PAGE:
Aqualinc is actively involved in efforts to achieve sustainable economic growth through our consulting and research in areas such as land-based treatment of effluent, diffuse discharge of contaminants to groundwater, and the impacts of mining on water quality and flows.

Intensive Agriculture

Aqualinc’s expertise on water and contaminant transport in soils, vadose zones, and groundwater systems, and our practical knowledge of agriculture and horticulture equips us well to take a “whole systems” approach to assessing the effects of land-use activities on groundwater quality.

Our team of scientists and engineers work collaboratively with government agencies and land-owners to develop answers to the following types of questions...

  • Will this farm development change groundwater quality significantly and how could the risk of adverse effects be minimised?

  • What is a groundwater system’s capacity to safely assimilate nutrients and other contaminants?

  • How significant is the vadoze zone in reducing the risk of groundwater pollution?

  • What is the “carrying capacity” of agricultural land overlying an aquifer?

  • What area of land contributes to the contaminants in groundwater pumped by a specific water supply bore?

Land Treatment of Effluent and Wastewater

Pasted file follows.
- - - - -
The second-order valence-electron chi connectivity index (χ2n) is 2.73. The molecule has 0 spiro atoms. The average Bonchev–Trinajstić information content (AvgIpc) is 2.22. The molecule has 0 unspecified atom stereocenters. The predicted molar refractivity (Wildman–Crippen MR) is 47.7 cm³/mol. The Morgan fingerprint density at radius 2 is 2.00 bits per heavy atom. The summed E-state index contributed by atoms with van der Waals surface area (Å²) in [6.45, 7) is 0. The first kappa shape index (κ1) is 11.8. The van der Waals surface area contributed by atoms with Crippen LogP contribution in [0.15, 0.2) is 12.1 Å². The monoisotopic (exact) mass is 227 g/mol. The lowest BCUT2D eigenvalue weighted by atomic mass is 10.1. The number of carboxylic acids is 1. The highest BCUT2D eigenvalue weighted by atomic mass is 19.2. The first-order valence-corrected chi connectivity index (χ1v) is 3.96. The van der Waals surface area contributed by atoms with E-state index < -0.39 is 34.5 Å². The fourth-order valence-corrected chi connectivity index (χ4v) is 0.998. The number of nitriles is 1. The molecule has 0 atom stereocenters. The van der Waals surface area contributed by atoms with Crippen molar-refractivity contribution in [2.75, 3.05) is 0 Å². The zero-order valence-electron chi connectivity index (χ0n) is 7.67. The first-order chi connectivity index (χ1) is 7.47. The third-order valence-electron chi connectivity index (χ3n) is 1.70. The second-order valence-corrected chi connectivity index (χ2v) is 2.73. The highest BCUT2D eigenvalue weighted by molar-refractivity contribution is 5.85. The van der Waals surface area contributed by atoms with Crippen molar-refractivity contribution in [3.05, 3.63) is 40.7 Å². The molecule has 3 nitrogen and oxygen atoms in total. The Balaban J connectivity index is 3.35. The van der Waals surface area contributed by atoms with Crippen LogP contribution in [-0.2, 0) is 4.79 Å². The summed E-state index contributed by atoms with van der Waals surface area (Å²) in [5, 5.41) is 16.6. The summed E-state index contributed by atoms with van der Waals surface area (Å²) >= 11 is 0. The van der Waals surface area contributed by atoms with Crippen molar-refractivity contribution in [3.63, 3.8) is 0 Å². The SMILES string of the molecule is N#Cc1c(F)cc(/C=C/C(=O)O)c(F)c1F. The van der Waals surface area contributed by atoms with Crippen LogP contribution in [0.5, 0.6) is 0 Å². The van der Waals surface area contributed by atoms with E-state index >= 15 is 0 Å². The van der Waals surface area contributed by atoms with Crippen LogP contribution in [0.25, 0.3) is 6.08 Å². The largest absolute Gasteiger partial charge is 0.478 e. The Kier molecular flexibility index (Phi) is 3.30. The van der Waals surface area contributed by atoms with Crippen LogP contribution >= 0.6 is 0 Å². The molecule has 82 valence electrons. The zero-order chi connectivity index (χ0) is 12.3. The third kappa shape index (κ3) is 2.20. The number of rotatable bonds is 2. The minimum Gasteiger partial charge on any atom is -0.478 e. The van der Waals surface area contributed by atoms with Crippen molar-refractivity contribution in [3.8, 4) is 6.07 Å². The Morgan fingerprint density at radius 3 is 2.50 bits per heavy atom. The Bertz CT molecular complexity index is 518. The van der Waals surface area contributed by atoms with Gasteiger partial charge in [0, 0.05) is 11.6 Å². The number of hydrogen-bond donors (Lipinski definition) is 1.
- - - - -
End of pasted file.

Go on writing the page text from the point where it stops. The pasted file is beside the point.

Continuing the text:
Aqualinc specialises in the design and management of systems for land treatment of effluent and wastewater. We provide consulting services in the following areas:

  • Feasibility studies and issues and options analyses.

  • Assessment of Environmental Effects.

  • Resource consent applications and hearings.

  • Design and commissioning of land-treatment systems.

These services are backed up by comprehensive research on the long-term effects of land-treatment of effluent on groundwater quality.


Water Management

Wise management of water resources is fundamental to sustaining economic growth and natural environments, and increasing the health, wealth and well-being of New Zealanders.

Aqualinc is committed to helping New Zealanders allocate and use freshwater in a sustainable, efficient and equitable way.

Our team of water management specialists contributes to achieving this goal by:

  • Identifying better, and more strategic, ways of conserving and allocating water from aquifers, rivers and lakes.

  • Identifying means of addressing water shortages and protecting in-stream values and needs.

  • Developing the knowledge and tools required to maximise the efficiency and effectiveness of water use.

  • Working with central and local government agencies to optimise economic and social outcomes from freshwater use at a regional and national level.

  • Increasing knowledge and providing information that enables issues of at-risk nationally significant water bodies to be addressed.

Water Allocation

The process of allocating water for abstraction from natural sources must provide answers to key questions such as:

  • How much water can be allocated for abstraction?

  • What conditions or rules should govern the taking of water?

  • How should the allowable water take be allocated to specific users?

  • What conditions should govern the use of the abstracted water?

Guiding principles are that the taking and use of water is environmentally sustainable, and that the use is reasonable and efficient.